We want an economy as strong and resilient as a superstar athlete. For that to happen, more people have to be like Gil Meche, the Kansas City Royals pitcher who refused his 2011 salary of $12 million.
Meche wanted to keep pitching. His shoulder wouldn't cooperate. He knew he'd spend the season on the bench or playing a limited role, not earning his salary as a starter. Meche said that he retired because he "didn't want to be the guy making $12 million doing absolutely nothing to help the team."
What this shows, first of all, is that Meche lives in an economy where contracts matter. Everyone expected the Royals to pay the 32-year-old what they owed him even after he failed to deliver the performance Royals fans hoped for.
More important, Meche's move was voluntary. He took into account what would happen to the other party and chose to forgo his $12 million.
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In other words, a Meche economy is one in which the parties treat one another well enough that they want to do business again.
This sounds obvious, but it's not the predominant attitude in American business today. U.S. bankers never expected 2008 to be as bad as it was, or that taxpayers would bail out their companies. Sure, they're legally entitled to receive money due them. Yet when bankers go to court to collect their bonus money, as some have, they're telling taxpayers: "We don't care about you."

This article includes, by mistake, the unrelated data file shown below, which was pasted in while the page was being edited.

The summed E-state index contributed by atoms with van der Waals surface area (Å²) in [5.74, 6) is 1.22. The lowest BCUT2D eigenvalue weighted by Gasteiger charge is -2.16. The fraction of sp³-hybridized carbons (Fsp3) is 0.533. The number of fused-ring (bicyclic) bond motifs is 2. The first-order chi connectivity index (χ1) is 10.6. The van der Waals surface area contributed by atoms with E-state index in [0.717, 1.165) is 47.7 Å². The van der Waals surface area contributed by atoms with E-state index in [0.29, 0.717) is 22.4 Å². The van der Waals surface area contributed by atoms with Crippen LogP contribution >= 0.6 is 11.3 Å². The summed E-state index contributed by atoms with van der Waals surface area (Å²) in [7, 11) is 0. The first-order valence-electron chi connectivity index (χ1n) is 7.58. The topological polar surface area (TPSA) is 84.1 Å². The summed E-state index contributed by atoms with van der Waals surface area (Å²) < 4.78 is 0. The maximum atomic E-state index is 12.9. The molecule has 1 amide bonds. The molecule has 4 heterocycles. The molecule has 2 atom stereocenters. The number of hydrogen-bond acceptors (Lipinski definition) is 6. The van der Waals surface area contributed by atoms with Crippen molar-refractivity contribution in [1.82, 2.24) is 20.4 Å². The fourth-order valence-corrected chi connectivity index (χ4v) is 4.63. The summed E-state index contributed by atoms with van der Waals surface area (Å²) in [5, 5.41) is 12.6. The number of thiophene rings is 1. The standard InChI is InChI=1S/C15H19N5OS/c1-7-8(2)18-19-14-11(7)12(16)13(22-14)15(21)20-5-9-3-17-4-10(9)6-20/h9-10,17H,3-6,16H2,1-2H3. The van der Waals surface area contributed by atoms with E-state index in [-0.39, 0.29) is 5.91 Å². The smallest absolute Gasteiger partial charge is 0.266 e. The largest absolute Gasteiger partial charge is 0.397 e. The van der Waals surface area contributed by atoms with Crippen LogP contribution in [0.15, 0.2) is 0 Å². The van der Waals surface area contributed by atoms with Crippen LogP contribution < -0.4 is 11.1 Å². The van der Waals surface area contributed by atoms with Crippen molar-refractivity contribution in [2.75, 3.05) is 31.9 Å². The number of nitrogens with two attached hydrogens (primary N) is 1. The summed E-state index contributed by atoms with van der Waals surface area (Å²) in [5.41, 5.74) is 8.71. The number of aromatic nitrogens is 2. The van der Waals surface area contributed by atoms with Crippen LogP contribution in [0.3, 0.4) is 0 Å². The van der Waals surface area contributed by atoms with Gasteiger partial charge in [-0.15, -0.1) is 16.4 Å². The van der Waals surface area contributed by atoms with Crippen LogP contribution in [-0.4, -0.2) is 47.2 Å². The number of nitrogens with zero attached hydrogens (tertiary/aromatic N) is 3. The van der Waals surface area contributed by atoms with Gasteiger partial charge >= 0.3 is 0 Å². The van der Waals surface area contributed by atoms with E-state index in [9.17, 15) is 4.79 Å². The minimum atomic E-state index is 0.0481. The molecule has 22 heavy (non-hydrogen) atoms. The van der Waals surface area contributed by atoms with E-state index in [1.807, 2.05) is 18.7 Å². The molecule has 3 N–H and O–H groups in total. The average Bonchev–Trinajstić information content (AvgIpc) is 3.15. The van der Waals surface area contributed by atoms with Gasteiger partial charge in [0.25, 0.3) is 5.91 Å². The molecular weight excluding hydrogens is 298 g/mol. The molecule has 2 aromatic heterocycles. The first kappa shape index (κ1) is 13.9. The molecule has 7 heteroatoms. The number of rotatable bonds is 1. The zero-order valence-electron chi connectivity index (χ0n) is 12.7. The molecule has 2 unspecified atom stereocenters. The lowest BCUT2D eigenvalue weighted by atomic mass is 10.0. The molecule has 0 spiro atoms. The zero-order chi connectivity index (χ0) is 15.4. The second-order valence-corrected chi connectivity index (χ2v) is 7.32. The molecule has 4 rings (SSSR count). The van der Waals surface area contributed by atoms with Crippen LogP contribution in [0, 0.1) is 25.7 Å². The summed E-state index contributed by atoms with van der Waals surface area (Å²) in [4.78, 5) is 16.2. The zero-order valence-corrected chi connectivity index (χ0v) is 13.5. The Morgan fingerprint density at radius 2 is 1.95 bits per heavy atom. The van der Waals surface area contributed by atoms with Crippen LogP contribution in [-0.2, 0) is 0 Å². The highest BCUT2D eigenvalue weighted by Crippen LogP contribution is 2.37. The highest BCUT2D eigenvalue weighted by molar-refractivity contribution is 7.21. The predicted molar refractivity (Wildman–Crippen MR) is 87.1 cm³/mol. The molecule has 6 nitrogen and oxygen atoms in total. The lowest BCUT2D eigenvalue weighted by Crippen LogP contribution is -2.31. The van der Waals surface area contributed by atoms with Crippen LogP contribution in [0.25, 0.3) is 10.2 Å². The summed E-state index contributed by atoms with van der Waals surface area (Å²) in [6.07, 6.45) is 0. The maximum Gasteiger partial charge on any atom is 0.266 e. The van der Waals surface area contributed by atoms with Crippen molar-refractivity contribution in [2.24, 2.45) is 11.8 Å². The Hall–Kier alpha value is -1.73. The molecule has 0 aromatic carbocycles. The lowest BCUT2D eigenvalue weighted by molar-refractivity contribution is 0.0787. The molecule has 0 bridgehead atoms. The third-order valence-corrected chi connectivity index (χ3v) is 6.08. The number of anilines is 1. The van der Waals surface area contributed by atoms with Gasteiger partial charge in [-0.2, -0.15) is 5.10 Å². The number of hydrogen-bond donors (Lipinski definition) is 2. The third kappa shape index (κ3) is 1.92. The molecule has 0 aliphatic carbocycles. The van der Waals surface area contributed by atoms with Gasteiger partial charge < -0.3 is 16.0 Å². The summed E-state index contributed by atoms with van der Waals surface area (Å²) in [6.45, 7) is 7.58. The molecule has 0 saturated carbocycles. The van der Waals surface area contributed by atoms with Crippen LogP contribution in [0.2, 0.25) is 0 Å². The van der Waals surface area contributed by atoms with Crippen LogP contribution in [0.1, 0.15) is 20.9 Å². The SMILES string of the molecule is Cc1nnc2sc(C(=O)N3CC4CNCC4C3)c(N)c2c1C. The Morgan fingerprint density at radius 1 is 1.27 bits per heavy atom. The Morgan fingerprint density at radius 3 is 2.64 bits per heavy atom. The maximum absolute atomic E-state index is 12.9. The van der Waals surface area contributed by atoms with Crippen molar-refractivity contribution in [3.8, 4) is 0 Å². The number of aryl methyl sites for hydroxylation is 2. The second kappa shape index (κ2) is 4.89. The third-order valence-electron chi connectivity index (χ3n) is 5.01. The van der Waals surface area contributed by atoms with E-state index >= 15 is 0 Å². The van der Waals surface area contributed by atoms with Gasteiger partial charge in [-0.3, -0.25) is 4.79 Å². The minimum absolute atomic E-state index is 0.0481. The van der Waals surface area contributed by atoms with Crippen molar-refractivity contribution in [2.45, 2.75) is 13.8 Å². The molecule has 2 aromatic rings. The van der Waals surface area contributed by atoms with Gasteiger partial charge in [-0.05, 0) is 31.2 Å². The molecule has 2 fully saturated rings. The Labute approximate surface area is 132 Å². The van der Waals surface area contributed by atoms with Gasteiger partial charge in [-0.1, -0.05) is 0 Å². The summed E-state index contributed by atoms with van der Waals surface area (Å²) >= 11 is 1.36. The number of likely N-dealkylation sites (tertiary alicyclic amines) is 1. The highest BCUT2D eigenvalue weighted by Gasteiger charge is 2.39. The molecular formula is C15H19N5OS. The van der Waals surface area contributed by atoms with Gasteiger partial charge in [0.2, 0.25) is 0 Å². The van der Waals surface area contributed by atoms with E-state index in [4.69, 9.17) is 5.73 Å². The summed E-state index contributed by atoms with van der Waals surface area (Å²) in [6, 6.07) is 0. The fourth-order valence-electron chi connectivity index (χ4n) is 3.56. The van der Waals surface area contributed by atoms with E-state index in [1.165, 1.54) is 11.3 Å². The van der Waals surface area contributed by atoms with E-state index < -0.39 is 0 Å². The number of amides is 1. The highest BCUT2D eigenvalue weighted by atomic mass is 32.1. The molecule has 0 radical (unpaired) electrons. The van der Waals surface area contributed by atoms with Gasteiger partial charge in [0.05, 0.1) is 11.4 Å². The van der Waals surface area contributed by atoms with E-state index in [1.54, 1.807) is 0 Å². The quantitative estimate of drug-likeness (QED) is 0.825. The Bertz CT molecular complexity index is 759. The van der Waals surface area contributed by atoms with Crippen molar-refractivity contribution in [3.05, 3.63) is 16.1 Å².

This self-righteousness undermines respect for the banking industry. It makes it harder for banks to get the rules they want as the industry is being reshaped. That, in turn, will affect the scale of bonuses next year.
Such gotcha opportunism is also evident among homeowners. A recent survey asked respondents whether they condoned strategic default, in which homeowners walk away from their home and their mortgage contract when the mortgage exceeds the value of the property. Almost half of those polled said they would be more likely to default if their bank was accused of predatory lending.
That might feel good — for a moment. But too many revenge defaults will drive up mortgage rates or make banks or mortgage companies more wary of lending to homebuyers.
I and other writers have detailed how irresponsible government actions slow economic recoveries. Similar behavior by individuals impedes growth, too. If you can't find someone reliable to do a deal with, you simply don't do the deal at all.
There was a time when most Americans knew this, as I've discovered while reading about Calvin Coolidge. After leaving the White House, Coolidge did what all presidents do: He negotiated lucrative writing contracts. One of these was a deal with Collier's magazine to write 10 articles for $2,000 apiece.
Coolidge delivered all 10, but the magazine published only six. The magazine's publisher must have felt a bit anxious when one day he got word that Coolidge wanted to see him.
During their meeting, Coolidge pointed out that Collier's ran only six of his articles. Yes, countered the publisher defensively, but the magazine had paid him the entire $20,000. If the articles weren't published, they must not have been good, Coolidge said. He then handed the publisher a check for $8,000.
The global marketplace fancies itself anonymous. But every behavior by every individual is built into every price or every deal. If this economy treats today's contracts honorably, it can pitch not just one but several strong seasons.